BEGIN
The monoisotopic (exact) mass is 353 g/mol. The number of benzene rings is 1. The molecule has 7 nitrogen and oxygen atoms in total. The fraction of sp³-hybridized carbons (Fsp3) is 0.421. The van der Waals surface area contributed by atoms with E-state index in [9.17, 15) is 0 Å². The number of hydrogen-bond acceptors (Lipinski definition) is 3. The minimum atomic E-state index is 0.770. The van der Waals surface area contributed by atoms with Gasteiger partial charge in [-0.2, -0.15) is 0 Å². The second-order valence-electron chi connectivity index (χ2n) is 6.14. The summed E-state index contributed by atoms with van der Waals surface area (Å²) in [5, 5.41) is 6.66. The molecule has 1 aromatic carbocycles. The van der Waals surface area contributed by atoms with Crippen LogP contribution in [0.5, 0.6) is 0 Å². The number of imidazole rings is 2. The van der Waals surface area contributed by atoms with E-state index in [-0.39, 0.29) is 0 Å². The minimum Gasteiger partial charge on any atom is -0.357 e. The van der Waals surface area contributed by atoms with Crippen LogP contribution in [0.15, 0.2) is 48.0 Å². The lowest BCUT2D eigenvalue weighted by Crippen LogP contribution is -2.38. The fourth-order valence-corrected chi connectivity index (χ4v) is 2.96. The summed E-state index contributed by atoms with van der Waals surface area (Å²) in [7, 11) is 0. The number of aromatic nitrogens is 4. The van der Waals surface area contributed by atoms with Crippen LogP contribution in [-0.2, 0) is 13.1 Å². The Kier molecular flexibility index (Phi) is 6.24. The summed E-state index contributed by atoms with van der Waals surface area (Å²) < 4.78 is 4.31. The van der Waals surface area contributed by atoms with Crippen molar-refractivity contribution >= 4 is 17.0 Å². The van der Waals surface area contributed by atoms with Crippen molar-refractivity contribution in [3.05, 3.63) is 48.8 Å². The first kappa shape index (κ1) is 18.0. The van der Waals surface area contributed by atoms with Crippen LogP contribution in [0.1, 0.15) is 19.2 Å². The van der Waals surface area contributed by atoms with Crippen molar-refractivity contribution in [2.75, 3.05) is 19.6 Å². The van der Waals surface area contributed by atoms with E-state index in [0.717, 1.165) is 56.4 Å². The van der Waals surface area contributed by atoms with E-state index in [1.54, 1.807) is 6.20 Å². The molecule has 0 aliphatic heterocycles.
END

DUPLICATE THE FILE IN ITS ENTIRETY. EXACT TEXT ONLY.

The monoisotopic (exact) mass is 353 g/mol. The number of benzene rings is 1. The molecule has 7 nitrogen and oxygen atoms in total. The fraction of sp³-hybridized carbons (Fsp3) is 0.421. The van der Waals surface area contributed by atoms with E-state index in [9.17, 15) is 0 Å². The number of hydrogen-bond acceptors (Lipinski definition) is 3. The minimum atomic E-state index is 0.770. The van der Waals surface area contributed by atoms with Gasteiger partial charge in [-0.2, -0.15) is 0 Å². The second-order valence-electron chi connectivity index (χ2n) is 6.14. The summed E-state index contributed by atoms with van der Waals surface area (Å²) in [5, 5.41) is 6.66. The molecule has 1 aromatic carbocycles. The van der Waals surface area contributed by atoms with Crippen LogP contribution in [0.5, 0.6) is 0 Å². The number of imidazole rings is 2. The van der Waals surface area contributed by atoms with E-state index in [-0.39, 0.29) is 0 Å². The minimum Gasteiger partial charge on any atom is -0.357 e. The van der Waals surface area contributed by atoms with Crippen LogP contribution in [0.15, 0.2) is 48.0 Å². The lowest BCUT2D eigenvalue weighted by Crippen LogP contribution is -2.38. The fourth-order valence-corrected chi connectivity index (χ4v) is 2.96. The summed E-state index contributed by atoms with van der Waals surface area (Å²) in [7, 11) is 0. The number of aromatic nitrogens is 4. The van der Waals surface area contributed by atoms with Crippen LogP contribution in [-0.2, 0) is 13.1 Å². The Kier molecular flexibility index (Phi) is 6.24. The summed E-state index contributed by atoms with van der Waals surface area (Å²) < 4.78 is 4.31. The van der Waals surface area contributed by atoms with Crippen molar-refractivity contribution >= 4 is 17.0 Å². The van der Waals surface area contributed by atoms with Crippen molar-refractivity contribution in [3.05, 3.63) is 48.8 Å². The first kappa shape index (κ1) is 18.0. The van der Waals surface area contributed by atoms with Crippen LogP contribution in [0.1, 0.15) is 19.2 Å². The van der Waals surface area contributed by atoms with Crippen molar-refractivity contribution in [2.75, 3.05) is 19.6 Å². The van der Waals surface area contributed by atoms with E-state index in [0.717, 1.165) is 56.4 Å². The van der Waals surface area contributed by atoms with E-state index in [1.54, 1.807) is 6.20 Å². The molecule has 0 aliphatic heterocycles.